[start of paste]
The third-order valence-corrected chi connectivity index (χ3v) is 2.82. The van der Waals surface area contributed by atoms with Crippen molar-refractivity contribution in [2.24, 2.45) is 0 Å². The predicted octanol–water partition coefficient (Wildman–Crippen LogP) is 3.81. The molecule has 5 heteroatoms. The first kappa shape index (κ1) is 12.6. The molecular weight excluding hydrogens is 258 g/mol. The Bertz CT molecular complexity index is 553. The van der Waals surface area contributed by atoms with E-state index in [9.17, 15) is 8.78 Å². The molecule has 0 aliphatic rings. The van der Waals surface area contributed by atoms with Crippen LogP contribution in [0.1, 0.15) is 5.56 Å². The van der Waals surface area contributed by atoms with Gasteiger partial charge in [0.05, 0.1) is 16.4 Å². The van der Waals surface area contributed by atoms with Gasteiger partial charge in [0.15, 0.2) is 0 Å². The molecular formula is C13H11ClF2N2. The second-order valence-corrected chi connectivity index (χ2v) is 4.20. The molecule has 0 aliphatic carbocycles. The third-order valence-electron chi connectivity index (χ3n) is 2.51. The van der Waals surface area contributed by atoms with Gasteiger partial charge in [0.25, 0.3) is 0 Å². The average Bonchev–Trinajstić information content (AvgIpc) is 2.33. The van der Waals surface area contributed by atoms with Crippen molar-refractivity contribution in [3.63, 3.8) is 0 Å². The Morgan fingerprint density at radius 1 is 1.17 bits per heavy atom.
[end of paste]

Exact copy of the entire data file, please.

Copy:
The third-order valence-corrected chi connectivity index (χ3v) is 2.82. The van der Waals surface area contributed by atoms with Crippen molar-refractivity contribution in [2.24, 2.45) is 0 Å². The predicted octanol–water partition coefficient (Wildman–Crippen LogP) is 3.81. The molecule has 5 heteroatoms. The first kappa shape index (κ1) is 12.6. The molecular weight excluding hydrogens is 258 g/mol. The Bertz CT molecular complexity index is 553. The van der Waals surface area contributed by atoms with E-state index in [9.17, 15) is 8.78 Å². The molecule has 0 aliphatic rings. The van der Waals surface area contributed by atoms with Crippen LogP contribution in [0.1, 0.15) is 5.56 Å². The van der Waals surface area contributed by atoms with Gasteiger partial charge in [0.05, 0.1) is 16.4 Å². The van der Waals surface area contributed by atoms with Gasteiger partial charge in [0.15, 0.2) is 0 Å². The molecular formula is C13H11ClF2N2. The second-order valence-corrected chi connectivity index (χ2v) is 4.20. The molecule has 0 aliphatic carbocycles. The third-order valence-electron chi connectivity index (χ3n) is 2.51. The van der Waals surface area contributed by atoms with Gasteiger partial charge in [0.25, 0.3) is 0 Å². The average Bonchev–Trinajstić information content (AvgIpc) is 2.33. The van der Waals surface area contributed by atoms with Crippen molar-refractivity contribution in [3.63, 3.8) is 0 Å². The Morgan fingerprint density at radius 1 is 1.17 bits per heavy atom.